Edit: And y'know what? They're not prepping for a test; they're growing a part of their brains. By the time they've taken the LSAT, they'll be thinking in a new and powerful way that will serve them the rest of their lives. They will be able to dominate all inferior beings and manipulate global wealth flows with their thoughts.... Erm, I mean, maybe you can help them realize that they're working to learn something other than just test-taking (which is why weekly exercise of said part of brain is necessary) and that the payoff is bigger than a numerical score.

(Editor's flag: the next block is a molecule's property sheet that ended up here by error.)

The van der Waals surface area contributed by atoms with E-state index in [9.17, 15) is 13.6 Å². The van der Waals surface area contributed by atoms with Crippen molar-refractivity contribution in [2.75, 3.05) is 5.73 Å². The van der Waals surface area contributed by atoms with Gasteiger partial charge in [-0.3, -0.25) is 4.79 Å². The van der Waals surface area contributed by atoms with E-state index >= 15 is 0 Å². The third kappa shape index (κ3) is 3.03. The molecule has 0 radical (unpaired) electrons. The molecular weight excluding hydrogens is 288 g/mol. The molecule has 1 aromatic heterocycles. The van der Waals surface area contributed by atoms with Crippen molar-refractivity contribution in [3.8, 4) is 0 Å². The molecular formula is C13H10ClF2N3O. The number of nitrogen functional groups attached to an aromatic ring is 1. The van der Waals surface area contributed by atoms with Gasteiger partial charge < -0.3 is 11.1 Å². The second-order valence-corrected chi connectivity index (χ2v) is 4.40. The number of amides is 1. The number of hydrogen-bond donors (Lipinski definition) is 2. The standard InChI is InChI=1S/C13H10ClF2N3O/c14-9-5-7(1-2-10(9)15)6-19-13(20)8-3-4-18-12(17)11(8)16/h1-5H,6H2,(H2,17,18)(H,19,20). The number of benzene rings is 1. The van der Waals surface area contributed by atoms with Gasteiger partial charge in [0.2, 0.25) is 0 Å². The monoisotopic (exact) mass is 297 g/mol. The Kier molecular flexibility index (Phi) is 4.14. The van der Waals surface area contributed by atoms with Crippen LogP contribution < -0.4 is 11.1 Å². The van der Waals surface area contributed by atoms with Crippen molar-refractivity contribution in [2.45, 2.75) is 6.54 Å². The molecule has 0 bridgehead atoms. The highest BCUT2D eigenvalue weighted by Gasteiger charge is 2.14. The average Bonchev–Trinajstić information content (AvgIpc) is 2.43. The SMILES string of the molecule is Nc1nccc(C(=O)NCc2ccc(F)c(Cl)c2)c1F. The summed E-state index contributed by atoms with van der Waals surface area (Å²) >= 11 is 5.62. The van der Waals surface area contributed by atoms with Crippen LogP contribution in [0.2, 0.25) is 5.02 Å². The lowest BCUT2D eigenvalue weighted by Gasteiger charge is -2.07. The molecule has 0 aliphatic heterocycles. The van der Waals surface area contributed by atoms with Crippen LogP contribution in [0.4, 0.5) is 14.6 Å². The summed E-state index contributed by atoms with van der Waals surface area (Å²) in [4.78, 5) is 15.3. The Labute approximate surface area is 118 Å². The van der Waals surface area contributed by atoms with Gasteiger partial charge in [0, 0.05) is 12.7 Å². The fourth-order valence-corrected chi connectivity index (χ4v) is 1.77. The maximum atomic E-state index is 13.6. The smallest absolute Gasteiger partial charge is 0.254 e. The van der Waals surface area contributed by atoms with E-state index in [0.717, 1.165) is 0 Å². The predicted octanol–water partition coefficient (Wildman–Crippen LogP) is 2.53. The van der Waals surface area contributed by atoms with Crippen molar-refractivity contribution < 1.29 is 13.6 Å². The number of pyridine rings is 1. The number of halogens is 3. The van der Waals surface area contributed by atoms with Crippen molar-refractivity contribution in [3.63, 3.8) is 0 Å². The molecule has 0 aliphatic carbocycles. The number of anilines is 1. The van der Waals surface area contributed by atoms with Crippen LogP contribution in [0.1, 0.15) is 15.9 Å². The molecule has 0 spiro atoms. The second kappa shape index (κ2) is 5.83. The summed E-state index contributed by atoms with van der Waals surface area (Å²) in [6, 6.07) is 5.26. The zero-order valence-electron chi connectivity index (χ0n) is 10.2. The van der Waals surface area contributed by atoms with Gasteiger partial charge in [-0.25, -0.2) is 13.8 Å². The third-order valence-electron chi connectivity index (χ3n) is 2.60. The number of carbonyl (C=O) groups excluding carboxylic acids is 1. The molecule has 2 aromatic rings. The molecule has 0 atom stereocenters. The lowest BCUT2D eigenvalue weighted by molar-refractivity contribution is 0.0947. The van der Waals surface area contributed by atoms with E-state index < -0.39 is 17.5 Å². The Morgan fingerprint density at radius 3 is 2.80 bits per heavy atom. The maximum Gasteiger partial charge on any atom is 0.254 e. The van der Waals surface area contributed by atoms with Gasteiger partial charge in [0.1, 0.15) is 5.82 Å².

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Re: How To Encourage Students To Take Prep Tests

Postby AReasonableMan » Wed Feb 11, 2015 12:41 am

Strangely Appealing wrote:What do you think would happen if you waited to give them their assignments until the Friday or Saturday before their sessions with you?

You'd do this by phone or an email that requires a response from them. Giving them fresh contact with you would be focusing and energizing to a degree that merely posting the information somewhere for them to retrieve would not be.

They'd know when they sign up with you that Friday or Saturday night funzees are off if they don't devote some daylight hours to their future - but then they're done with it for a week. Relief, accomplishment, freedom, and then comes Sunday praise.

Got students who work the weekends? Give them their assignments Thursday and have them email you some non-fake-able result on Friday. Respond to those emails with see-you-Sunday so they know they've connected.